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SCOTUS should accept Colorado decision Trump ‘not qualified’ for primary

Former President Donald Trump was denied his application to be on the Colorado Republican primary ballot by the Colorado Supreme Court that determined he is not qualified to serve as president again. The case, now before the U.S. Supreme Court, is really about states rights under the U.S. Constitution and presents a tricky legal question for the court.

The framers of the Constitution deliberately did not want the federal government to run elections. They left it up to each state to regulate their elections, including the qualifications of the candidates. Instead of a national popular vote for president and vice president, the Constitution provides that “electors” nominated by state political parties cast their votes based on votes in the states’ presidential election.

The Colorado Supreme Court determined Trump was not qualified to serve as president because he had participated in the Jan. 6, 2021, insurrection against the U.S.

Section 3 of Amendment 14 of the U.S. Constitution prohibits any person who “engaged in insurrection or rebellion against the (Constitution)” from holding an elective office in U.S. government. Colorado election law requires that any candidate for public office must be qualified to serve in that office.

Trump’s lawyers appealed. After a five-day trial and appeals, the state Supreme Court noted that Trump had asked the Jan. 6 crowd to go to the Capitol to “fight like hell” to stop Congress from certifying Joe Biden as president. The U.S. Supreme Court is reviewing the Colorado Supreme Court’s decision.

There is a general principle in law that higher courts should not disturb the factual findings of the trial court as long as there is support for them. Further, the U.S. Supreme Court should defer to how a state interprets and applies its own laws. Thus, the U.S. Supreme Court should accept the Colorado decision that Trump is not qualified to participate in the primary.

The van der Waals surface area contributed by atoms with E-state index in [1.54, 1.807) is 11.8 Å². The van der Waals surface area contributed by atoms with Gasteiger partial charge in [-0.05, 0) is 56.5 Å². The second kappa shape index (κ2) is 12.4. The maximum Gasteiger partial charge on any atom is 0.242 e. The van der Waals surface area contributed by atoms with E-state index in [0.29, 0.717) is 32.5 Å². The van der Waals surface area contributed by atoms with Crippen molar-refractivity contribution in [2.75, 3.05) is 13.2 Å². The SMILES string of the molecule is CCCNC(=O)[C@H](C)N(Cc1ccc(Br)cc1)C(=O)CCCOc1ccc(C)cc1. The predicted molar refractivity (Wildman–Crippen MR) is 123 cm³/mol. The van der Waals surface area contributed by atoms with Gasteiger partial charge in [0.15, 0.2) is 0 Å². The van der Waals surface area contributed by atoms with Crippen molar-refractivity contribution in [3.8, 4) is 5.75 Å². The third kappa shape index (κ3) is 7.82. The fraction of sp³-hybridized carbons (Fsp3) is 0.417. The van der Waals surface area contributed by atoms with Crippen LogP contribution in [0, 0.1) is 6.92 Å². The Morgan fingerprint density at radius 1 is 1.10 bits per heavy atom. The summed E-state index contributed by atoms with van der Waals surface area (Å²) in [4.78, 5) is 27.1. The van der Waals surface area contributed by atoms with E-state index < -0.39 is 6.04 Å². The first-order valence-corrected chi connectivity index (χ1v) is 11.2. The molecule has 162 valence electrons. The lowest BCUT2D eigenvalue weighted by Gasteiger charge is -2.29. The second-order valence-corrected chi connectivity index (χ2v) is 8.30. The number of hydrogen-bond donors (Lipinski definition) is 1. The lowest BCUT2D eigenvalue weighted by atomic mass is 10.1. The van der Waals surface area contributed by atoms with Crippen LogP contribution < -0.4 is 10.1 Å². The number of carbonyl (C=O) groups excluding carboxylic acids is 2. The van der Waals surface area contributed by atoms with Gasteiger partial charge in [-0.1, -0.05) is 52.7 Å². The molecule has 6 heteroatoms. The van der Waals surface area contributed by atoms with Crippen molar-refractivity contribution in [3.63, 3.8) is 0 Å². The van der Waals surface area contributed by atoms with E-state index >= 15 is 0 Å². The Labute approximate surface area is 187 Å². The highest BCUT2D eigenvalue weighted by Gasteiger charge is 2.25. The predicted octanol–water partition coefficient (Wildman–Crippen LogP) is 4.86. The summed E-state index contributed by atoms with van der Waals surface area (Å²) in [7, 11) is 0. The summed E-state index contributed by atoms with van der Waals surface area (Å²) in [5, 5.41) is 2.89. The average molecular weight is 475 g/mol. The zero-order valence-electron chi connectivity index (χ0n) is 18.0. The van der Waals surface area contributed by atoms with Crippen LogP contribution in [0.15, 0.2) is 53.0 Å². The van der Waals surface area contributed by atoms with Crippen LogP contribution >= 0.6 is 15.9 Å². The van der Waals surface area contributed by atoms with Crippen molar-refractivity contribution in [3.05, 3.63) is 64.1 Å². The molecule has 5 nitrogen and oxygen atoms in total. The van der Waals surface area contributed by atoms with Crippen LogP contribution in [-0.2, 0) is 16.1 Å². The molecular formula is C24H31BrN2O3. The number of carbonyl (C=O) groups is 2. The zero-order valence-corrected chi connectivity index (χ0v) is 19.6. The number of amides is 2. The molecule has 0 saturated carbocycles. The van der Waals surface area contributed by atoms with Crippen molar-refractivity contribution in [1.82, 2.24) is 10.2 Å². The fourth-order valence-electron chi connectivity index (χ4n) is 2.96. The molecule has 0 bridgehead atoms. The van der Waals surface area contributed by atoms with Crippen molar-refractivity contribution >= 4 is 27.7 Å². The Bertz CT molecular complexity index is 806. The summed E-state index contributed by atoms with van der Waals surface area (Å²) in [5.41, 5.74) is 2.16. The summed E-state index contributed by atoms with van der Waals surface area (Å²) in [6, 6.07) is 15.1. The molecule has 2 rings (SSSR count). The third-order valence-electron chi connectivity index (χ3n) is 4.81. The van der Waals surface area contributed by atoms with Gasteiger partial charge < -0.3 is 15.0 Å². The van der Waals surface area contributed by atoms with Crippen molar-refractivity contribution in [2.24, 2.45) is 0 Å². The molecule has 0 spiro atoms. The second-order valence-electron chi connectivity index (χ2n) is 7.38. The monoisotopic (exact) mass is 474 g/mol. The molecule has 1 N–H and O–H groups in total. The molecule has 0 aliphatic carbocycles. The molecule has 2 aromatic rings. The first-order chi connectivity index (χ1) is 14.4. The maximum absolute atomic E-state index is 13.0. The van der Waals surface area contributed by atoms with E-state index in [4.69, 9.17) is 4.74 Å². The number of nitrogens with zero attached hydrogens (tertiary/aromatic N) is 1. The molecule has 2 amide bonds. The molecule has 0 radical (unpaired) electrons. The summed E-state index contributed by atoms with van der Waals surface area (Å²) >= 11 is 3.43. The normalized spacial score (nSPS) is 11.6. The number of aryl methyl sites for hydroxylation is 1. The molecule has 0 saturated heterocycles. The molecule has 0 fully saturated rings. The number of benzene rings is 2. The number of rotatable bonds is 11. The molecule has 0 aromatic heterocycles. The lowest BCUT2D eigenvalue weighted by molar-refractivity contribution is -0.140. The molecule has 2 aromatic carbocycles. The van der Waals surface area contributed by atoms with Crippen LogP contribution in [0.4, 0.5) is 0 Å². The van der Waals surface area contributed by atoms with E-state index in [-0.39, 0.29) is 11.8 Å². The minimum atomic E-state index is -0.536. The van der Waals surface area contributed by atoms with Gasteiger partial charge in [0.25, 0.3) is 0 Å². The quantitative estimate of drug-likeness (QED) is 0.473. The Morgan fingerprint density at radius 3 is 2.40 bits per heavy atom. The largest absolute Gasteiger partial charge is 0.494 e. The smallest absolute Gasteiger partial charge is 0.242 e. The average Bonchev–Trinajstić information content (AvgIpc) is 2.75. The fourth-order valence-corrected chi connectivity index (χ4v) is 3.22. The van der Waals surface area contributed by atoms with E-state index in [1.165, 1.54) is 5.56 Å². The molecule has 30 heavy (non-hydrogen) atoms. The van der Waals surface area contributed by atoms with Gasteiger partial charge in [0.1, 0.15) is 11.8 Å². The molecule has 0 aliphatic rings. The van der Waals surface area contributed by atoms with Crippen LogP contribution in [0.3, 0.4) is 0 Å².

If it does so, then the issue could not be contested by other lower courts, including state courts. If the high court follows these principles, its decision would bar Trump from again holding office as president.

If the court overrules the Colorado decision, it would deny Colorado’s rights to determine the qualification of candidates in its elections. Given the makeup of the present justices, it is unlikely they would agree that Trump is not qualified to serve as president again. To avoid deciding whether Section 3 applies to Trump, and not overrule Colorado’s decision, they might hold that it is up to each state to decide whether Section 3 applies to Trump.

If the court did actually apply Section 3, it should best be done by a unanimous decision – also very unlikely.

I feel it would be wrong for the Supreme Court to avoid deciding whether Section 3 applies to Trump since he participated in the Jan. 6 insurrection to overturn a legitimate election.

Using force and violence to challenge an election should not be tolerated in a democracy. If Trump’s actions do not have consequences, then future candidates can declare, without evidence, that their election was “stolen” in order to justify the use of violence against the government.

Section 3 of the 14th Amendment should be enforced. The Colorado Supreme Court’s decision should be affirmed, and Trump should not be allowed to run for president again.

Robert C. Dawes is a retired attorney and practiced law in Durango for 45 years.